Annals of Indian Academy of Neurology
ORIGINAL ARTICLE
Year
: 2016  |  Volume : 19  |  Issue : 4  |  Page : 462--466

Role of brain natriuretic peptide as a novel prognostic biomarker in acute ischemic stroke


Bindu Menon1, Krishnana Ramalingam2, Jyoti Conjeevaram3, K Munisusmitha3,  
1 Department of Neurology, Apollo Speciality Hospitals, Nellore, Andhra Pradesh, India
2 Department of Biochemistry, Narayana Medical College and Hospital, Nellore, Andhra Pradesh, India
3 Department of Community Medicine, Narayana Medical College and Hospital, Nellore, Andhra Pradesh, India

Correspondence Address:
Bindu Menon
Apollo Speciality Hospitals, Nellore - 524 002, Andhra Pradesh
India

Abstract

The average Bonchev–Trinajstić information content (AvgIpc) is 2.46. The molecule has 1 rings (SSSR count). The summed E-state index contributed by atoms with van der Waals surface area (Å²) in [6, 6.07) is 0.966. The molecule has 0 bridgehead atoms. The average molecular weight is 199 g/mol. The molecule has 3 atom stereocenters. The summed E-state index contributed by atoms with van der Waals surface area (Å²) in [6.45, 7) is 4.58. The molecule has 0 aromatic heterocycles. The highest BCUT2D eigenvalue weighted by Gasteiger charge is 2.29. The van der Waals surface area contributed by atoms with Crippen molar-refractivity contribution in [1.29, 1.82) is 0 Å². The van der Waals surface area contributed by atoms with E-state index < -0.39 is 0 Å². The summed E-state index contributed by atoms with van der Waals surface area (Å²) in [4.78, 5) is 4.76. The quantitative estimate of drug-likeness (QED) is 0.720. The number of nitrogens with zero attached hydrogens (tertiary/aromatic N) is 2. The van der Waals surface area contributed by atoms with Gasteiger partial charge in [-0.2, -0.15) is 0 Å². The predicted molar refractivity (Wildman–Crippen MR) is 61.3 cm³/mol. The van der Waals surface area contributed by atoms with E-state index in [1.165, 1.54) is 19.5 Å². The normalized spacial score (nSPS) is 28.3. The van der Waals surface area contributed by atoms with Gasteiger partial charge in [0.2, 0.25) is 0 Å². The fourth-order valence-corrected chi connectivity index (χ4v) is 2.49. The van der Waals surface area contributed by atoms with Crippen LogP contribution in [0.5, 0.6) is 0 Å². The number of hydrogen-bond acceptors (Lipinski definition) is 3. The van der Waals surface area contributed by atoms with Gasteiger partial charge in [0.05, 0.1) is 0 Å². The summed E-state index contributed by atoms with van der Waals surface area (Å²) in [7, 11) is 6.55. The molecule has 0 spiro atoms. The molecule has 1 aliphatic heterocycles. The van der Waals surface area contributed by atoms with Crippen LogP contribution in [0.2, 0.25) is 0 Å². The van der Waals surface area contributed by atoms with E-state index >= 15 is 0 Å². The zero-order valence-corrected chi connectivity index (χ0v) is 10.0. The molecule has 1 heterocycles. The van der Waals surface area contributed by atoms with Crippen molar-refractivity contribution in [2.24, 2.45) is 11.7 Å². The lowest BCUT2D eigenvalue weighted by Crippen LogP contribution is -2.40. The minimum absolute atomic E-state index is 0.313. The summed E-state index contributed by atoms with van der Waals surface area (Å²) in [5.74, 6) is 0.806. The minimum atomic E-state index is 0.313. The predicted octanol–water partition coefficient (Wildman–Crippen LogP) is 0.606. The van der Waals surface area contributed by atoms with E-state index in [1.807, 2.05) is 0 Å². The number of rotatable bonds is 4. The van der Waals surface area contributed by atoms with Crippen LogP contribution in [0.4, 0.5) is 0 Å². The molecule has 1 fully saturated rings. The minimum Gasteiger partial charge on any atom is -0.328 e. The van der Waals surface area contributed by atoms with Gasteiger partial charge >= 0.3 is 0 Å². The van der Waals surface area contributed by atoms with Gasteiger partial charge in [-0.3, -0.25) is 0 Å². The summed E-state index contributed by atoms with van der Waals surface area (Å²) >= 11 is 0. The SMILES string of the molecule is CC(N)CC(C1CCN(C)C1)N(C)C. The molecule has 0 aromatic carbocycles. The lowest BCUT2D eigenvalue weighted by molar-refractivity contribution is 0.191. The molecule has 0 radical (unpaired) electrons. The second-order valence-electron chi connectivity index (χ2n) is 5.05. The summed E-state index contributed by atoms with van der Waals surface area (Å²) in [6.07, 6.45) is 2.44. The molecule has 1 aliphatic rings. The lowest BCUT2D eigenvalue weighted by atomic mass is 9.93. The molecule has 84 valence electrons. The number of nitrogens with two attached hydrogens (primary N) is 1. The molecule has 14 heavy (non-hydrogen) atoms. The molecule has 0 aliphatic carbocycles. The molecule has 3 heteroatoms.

Aim: We investigated to study the prognostic importance of brain natriuretic peptide (BNP) in ischemic stroke. Materials and Methods: We prospectively enrolled 100 patients with acute ischemic stroke and measured plasma BNP levels and compared with age- and sex-matched healthy controls. Risk factors, biochemical parameters, lipid profile, carotid and vertebral Doppler, imaging, and cardiac evaluation were done. Stroke severity was assessed by the National Institutes of Health Stroke Scale (NIHSS) score on admission and functional disability by Barthel Index (BI) at 3 months. Ischemic stroke subtype was classified according to the Oxfordshire Community Stroke Project (OCSP). Data were entered in MS Excel, and appropriate statistical analysis was done using the SPSS software version 21.0. A P = 0.05 was considered as significant. Results: Mean age of patients was 55.17 ± 11.37 years with a male:female ratio 3:1. OCSP showed total anterior circulation infarct (TACI) 35, partial anterior circulation infarct 9, lacunar infarct 12, and posterior circulation infarct 44. NIHSS on admission was average 10 ± 7 and BI was 57 ± 30. BNP in patients (435 ng/ml) was very high as compared to controls (<60 ng/ml) (P < 0.001). There was a positive correlation between age and BNP (R2 = 0.34; P < 0.00); NIHSS and BNP (R2 = 0.255; P < 0.01), negative correlation between BI and BNP (R2 = −0.064; P < 0.01). Mean BNP levels across the OCSP showed higher values in TACI (F = 4.609 P = 0.005). Regression analysis showed that BNP can predict BI which was statistically significant. Conclusion: Plasma BNP levels was significantly elevated in patients with ischemic stroke. Our study concludes that high BNP levels are seen in large anterior circulation stroke and is a predictor for the poor functional outcome at 3 months. Determination of BNP levels as a biomarker could be helpful in predicting the outcome in stroke patients.